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This is How Backstage Beauty is Being Done at Fashion Week Amidst the Pandemic

Socially distanced shows, online runways, virtual glam sessions—everything you need to know about how the fashion world is pulling through amidst the current health crisis

The COVID-19 pandemic has transformed practically every aspect of our lives —the world of backstage beauty included. As many of the fashion industry’s top designers prepare to showcase their newest collections in Fashion Week events worldwide, makeup artists, nail artists, and hairstylists are forced to change up their typical backstage routines to observe social distancing guidelines, especially since their profession is one that involves physical contact in order to apply makeup and style hair. Here’s a look at what Fashion Week preparations now look like behind the scenes!


Jason Wu S/S 2021
Jason Wu S/S 2021 | @jasonwu


Pre-COVID, backstage areas during Fashion Week contained a flurry of activity in a room tightly packed with models, makeup artists, hair stylists, designers, and journalists. A photo from the recent Jason Wu fashion show, New York’s first during the pandemic, reveals a less crowded, more spaced out backstage setup with plexiglass panels installed between workspaces. Many backstage artists hope that this new setup is one that will last past the pandemic, as the additional space now allows them to do their work safely and comfortably.


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Nail artists don face masks, face shields, and gloves as they work a model at the Etro showcase during Milan Fashion Week. Putting on a fashion show in the middle of a pandemic also requires all models, show directors, and backstage personnel to adhere to strict safety guidelines which include temperature checks and submitting COVID-19 test results upon entering the building.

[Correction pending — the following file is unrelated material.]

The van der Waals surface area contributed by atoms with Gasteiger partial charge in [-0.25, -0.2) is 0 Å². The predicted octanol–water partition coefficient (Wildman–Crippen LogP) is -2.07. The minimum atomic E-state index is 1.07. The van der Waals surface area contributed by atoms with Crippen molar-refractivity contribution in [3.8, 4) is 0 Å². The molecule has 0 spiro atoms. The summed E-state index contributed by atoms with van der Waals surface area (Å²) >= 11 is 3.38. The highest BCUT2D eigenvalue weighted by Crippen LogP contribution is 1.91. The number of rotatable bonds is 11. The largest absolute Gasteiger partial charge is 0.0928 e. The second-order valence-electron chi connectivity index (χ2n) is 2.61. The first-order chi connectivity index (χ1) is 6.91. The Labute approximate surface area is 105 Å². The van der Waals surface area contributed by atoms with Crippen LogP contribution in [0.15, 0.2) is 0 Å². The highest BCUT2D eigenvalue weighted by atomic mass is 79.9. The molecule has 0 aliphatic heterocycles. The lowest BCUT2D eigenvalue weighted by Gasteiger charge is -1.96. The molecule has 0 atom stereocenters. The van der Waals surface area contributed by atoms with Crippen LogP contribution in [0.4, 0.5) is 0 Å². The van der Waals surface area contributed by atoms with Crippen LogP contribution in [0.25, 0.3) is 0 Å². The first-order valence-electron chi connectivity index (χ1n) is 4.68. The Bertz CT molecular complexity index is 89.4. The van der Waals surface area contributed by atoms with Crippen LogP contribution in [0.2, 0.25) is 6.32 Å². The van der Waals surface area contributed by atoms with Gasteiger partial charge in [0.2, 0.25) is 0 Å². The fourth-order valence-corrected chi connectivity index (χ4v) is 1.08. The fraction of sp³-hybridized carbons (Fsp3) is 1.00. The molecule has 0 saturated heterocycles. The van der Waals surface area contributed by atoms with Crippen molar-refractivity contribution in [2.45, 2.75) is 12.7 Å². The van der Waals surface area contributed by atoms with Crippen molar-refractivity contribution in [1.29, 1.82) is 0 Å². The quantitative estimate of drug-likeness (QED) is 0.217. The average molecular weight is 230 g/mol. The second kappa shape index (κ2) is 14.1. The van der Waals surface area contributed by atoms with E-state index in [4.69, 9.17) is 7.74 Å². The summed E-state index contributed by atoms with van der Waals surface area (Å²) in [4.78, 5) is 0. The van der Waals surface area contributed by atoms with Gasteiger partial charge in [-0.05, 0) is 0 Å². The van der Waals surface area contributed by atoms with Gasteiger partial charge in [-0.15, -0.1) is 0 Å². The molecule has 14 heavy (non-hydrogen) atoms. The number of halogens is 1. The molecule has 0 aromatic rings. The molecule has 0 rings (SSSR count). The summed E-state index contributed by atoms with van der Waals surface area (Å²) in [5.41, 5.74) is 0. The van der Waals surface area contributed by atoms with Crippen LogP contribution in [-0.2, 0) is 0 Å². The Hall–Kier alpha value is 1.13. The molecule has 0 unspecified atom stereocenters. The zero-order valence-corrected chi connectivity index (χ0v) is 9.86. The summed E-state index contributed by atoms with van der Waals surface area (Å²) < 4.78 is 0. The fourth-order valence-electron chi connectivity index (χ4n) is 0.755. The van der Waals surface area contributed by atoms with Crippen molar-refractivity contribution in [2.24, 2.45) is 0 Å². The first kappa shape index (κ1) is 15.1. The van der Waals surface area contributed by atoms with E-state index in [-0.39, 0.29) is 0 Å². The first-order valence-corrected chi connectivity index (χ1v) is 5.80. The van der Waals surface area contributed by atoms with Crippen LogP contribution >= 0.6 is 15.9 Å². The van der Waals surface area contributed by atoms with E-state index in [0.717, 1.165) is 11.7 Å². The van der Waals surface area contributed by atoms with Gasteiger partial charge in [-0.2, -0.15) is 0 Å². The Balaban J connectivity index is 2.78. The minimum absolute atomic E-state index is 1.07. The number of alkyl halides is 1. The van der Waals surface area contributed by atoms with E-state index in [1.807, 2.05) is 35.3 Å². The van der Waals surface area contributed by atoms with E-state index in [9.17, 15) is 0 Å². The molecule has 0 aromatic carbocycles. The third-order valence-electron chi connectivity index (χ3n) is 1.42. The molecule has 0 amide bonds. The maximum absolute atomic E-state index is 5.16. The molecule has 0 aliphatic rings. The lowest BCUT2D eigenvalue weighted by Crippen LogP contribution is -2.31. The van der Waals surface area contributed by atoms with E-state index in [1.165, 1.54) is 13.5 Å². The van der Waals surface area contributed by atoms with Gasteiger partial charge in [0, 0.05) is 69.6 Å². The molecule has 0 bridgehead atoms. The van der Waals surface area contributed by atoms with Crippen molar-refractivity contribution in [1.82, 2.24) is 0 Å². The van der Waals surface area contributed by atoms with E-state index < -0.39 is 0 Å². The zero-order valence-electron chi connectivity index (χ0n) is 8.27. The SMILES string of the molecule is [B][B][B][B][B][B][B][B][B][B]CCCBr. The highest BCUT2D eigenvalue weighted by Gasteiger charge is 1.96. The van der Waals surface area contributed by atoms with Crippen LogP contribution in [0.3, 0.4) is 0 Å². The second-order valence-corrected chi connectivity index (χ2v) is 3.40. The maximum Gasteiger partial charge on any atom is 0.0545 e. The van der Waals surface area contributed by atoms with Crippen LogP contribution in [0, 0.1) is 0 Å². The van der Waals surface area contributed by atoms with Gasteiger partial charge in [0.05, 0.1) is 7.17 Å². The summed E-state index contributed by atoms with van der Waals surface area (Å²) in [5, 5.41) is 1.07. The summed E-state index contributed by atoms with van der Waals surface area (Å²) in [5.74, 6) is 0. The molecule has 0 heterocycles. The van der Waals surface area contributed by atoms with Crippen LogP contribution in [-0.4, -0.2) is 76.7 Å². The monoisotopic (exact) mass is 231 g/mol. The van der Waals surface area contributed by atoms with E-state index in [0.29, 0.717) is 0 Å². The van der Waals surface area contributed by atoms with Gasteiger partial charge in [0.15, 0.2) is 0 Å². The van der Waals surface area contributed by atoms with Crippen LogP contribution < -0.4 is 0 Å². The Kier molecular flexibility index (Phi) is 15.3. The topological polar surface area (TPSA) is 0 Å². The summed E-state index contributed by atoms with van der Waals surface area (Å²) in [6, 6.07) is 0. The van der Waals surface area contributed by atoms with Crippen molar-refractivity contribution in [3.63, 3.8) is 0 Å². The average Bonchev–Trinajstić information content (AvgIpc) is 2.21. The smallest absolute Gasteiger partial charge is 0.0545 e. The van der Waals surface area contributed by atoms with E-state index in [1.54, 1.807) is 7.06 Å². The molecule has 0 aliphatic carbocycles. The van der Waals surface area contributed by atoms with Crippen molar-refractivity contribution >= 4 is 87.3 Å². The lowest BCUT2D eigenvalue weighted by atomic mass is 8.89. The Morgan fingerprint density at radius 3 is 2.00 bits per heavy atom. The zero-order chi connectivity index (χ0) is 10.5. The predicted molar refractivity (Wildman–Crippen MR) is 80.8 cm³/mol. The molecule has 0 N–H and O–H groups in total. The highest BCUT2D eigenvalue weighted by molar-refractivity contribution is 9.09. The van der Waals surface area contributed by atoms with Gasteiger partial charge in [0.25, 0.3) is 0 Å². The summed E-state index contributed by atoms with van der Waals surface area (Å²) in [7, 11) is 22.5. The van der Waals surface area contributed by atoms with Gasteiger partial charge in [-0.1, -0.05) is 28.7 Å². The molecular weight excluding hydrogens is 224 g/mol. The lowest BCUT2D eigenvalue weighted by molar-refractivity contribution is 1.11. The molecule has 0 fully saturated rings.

A scene backstage at Milan Fashion Week
A scene backstage at Milan Fashion Week | REUTERS/Alessandro Garofalo


While backstage, models are among those required to wear face coverings. Because coverings are constantly being taken off and put back on, makeup artists must find ways to keep makeup from rubbing off on the mask. Aside from choosing products that closely match a model’s skin tone or create a desired look, makeup artists now have to consider the product’s ability to adhere to skin so that it does not constantly have to be touched up or reapplied. At the recent Jason Wu fashion show, makeup artist Erin Parsons, for example, used flecks of long-wearing liquid lipstick to create faux freckles.




Peter Philips, the creative and image director of Christian Dior Makeup, applies makeup on a model in preparation for the Dior Cruise 2021 show in Lecce, Italy last July. To remain hygienic backstage, each model was provided with their own set of products—from makeup brushes to Dior’s Diorshow Iconic Overcurl Mascara–individually labelled with their names. The makeup team went with a natural, no-makeup-makeup look for their models which ultimately turned out to be to the team’s advantage since the reflection in their face shields made it difficult to clearly see the faces they were working on. 



Virtual hair and makeup appointments

Other makeup artists and hair stylists are shifting to an entirely different backstage experience altogether: Virtual appointments over Zoom to minimize close contact with clients. After helping their clients pick out the best spot possible to set up lighting, they break down the makeup application process or hairstyling process into easy-to-follow steps, guiding them by performing the same process on themselves. In an interview with Allure, celebrity makeup artist Katey Denno further elaborates saying, "We do a lot of stopping mid-application to hold the camera at arm's length for me to evaluate the shape, blend, and shade choice."



Lead photo by Vanni Bassetti for Christian Dior Parfums


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